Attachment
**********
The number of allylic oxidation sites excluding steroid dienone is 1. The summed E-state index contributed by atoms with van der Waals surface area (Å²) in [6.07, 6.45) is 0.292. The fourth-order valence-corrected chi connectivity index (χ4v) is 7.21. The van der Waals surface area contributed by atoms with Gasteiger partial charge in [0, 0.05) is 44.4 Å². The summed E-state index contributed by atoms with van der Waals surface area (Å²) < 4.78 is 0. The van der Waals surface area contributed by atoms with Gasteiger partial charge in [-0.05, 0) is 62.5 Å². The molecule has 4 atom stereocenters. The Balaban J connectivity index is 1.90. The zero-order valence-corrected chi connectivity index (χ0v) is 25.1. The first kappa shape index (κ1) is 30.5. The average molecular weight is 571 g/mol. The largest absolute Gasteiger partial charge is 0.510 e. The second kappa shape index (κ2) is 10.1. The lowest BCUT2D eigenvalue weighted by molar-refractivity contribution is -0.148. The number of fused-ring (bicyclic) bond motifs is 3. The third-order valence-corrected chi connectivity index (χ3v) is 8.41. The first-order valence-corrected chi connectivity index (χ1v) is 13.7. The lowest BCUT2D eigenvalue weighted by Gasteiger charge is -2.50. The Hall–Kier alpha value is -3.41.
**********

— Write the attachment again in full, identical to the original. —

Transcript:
The number of allylic oxidation sites excluding steroid dienone is 1. The summed E-state index contributed by atoms with van der Waals surface area (Å²) in [6.07, 6.45) is 0.292. The fourth-order valence-corrected chi connectivity index (χ4v) is 7.21. The van der Waals surface area contributed by atoms with Gasteiger partial charge in [0, 0.05) is 44.4 Å². The summed E-state index contributed by atoms with van der Waals surface area (Å²) < 4.78 is 0. The van der Waals surface area contributed by atoms with Gasteiger partial charge in [-0.05, 0) is 62.5 Å². The molecule has 4 atom stereocenters. The Balaban J connectivity index is 1.90. The zero-order valence-corrected chi connectivity index (χ0v) is 25.1. The first kappa shape index (κ1) is 30.5. The average molecular weight is 571 g/mol. The largest absolute Gasteiger partial charge is 0.510 e. The second kappa shape index (κ2) is 10.1. The lowest BCUT2D eigenvalue weighted by molar-refractivity contribution is -0.148. The number of fused-ring (bicyclic) bond motifs is 3. The third-order valence-corrected chi connectivity index (χ3v) is 8.41. The first-order valence-corrected chi connectivity index (χ1v) is 13.7. The lowest BCUT2D eigenvalue weighted by Gasteiger charge is -2.50. The Hall–Kier alpha value is -3.41.